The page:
So I have this 'great' idea in my head that I want to start working on and build a company around it. Been working on desktop development for 5+ years and the idea revolves around the web. My exposure to web development is purely academic(a few database driven websites etc).

I know I have the wherewithal to get started and build something that works but am also sure that I don't have the expertise to scale whatever I build to huge numbers.

Looking at how some of the web majors started in dorm rooms etc, I am wondering how most web startups approach this problem (I'd find it difficult to believe that all the major startup founders had something that would scale to millions of users in their first jab).

Do you think its wise to run with whatever I can and then worry about scaling if and when its necessary? Or do you think its a sign that I am trying to bite more than I can chew?

  • 2
    If you're doing it out of your basement, you'll probably want to worry about your internet connection first. Some connections have limited upload bandwidth and my internet provider blocks port 80 by default unless you purchase their business package. Jul 12, 2011 at 13:20
  • @Peter Things that I can solve by just throwing in more money is not really a concern at the moment.
    – NVM
    Jul 12, 2011 at 13:53
  • If you can just through money at it (and you aren't worried about it) why don't you just get a shared host??
    – Jetti
    Jul 12, 2011 at 14:06
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    @Jetti the question is not really related to scaling as in "need more bandwidth..'. Its more to do with database design, optimization etc. Things that cannot be fixed just by writing a cheque.
    – NVM
    Jul 12, 2011 at 14:12
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    @NVM - I'm sorry but I don't see that in the question. Also, the people/sites that you probably consider majors didn't explode overnight, they had plenty of time to grow. Like tdammers said in his answer, you need to just focus on getting the site up and then go from there. Although I do believe, unless you're using an uncommon stack (such as lisp) shared hosting would be your best bet so that you can just focus entirely on your site and not worry about hardware (at least to start)
    – Jetti
    Jul 12, 2011 at 14:15

6 Answers 6


Just worry about getting it to work at all right now. That's hard enough. When it does, and it threatens to become successful, you'll still have plenty of time to worry about scaling; also, by the time you really need to worry about these things, you'll hopefully have more cash rolling in to fund the operation, and you'll have a much better idea about what it actually is you're doing.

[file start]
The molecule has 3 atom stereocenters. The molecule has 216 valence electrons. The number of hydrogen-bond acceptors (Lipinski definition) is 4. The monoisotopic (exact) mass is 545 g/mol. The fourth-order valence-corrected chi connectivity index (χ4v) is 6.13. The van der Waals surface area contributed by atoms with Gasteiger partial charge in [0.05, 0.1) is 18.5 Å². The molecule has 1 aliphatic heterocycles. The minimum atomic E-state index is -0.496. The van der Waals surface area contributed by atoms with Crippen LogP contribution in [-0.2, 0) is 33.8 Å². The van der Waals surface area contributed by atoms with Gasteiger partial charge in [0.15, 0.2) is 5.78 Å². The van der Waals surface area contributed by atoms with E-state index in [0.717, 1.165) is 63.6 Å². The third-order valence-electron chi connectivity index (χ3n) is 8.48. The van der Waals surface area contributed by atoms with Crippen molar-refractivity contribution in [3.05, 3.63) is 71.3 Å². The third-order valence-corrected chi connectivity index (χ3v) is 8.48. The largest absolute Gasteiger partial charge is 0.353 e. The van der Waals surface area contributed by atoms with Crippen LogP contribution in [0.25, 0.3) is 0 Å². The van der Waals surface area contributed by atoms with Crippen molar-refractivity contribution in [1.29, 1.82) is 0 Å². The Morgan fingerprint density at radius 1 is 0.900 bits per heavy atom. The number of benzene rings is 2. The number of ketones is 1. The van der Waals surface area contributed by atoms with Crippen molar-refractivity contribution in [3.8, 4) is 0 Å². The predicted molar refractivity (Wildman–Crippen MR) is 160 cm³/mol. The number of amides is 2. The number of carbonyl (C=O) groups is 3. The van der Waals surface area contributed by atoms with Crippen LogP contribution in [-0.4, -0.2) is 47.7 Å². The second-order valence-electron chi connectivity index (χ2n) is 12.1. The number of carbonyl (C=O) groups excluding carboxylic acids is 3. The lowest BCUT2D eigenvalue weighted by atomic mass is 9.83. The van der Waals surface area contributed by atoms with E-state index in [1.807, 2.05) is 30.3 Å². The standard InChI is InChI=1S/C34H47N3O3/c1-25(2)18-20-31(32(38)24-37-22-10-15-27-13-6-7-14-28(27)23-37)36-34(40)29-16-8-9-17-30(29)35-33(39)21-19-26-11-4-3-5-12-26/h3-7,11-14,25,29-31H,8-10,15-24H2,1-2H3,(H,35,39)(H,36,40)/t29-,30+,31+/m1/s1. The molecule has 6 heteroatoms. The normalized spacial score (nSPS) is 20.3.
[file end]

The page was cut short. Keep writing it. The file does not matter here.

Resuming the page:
In any case, despite huge success stories everywhere, the most likely scenario (statistically speaking) is that it is going to fail or remain a niche product, no matter how glorious you imagine its future. If you optimize for scaling now instead of getting it rolling, you are wasting effort on the wrong thing.

  • Thanks! Although everyone's said the same thing you've put things in better perspective.
    – NVM
    Jul 12, 2011 at 13:55

"Don't Scale until you fail"

As others have mentioned, concentrate on your service/product and most importantly your customers. Grow your application technology as needed.

As a side note, even modest hardware and modern web frameworks are sufficient to handle a lot of traffic, unless its programmed in a really horrible way.


Do you think its wise to run with whatever I can and then worry about scaling if and when its necessary?

That's the only way to start. Don't address scaling until you have two things.

  1. A working application, with unit tests for good code coverage.

  2. An actual bottleneck that actual limits scalability.


Some of those websites that started in dorm rooms still haven't solved their scaling issues.

But really, just make it work. YAGNI is a good mantra to live by when just starting and doing rapid development. Just remember, YAGNI does not mean do what ever you want. You should still be making good design decisions, just less weight can be put on issues that will not be a real concern right now.


Sign up with Amazon (or Rackspace) for a cheap cloud server ($7-10/month). If your project starts to grow they provide easy and cheap hardware scaling, which will give you the time you need to get your software scaled properly.


I think that YAGNI (You Ain't Gonna Need It) applies here.

To heck with scaling right now. You can worry about that later IF it becomes an issue. If you have a great startup idea and it becomes wildly successful to where scaling is an issue then this is a GOOD PROBLEM TO HAVE! At that point you can get some VC and hire a team of people to help you rearchitect it to scale.

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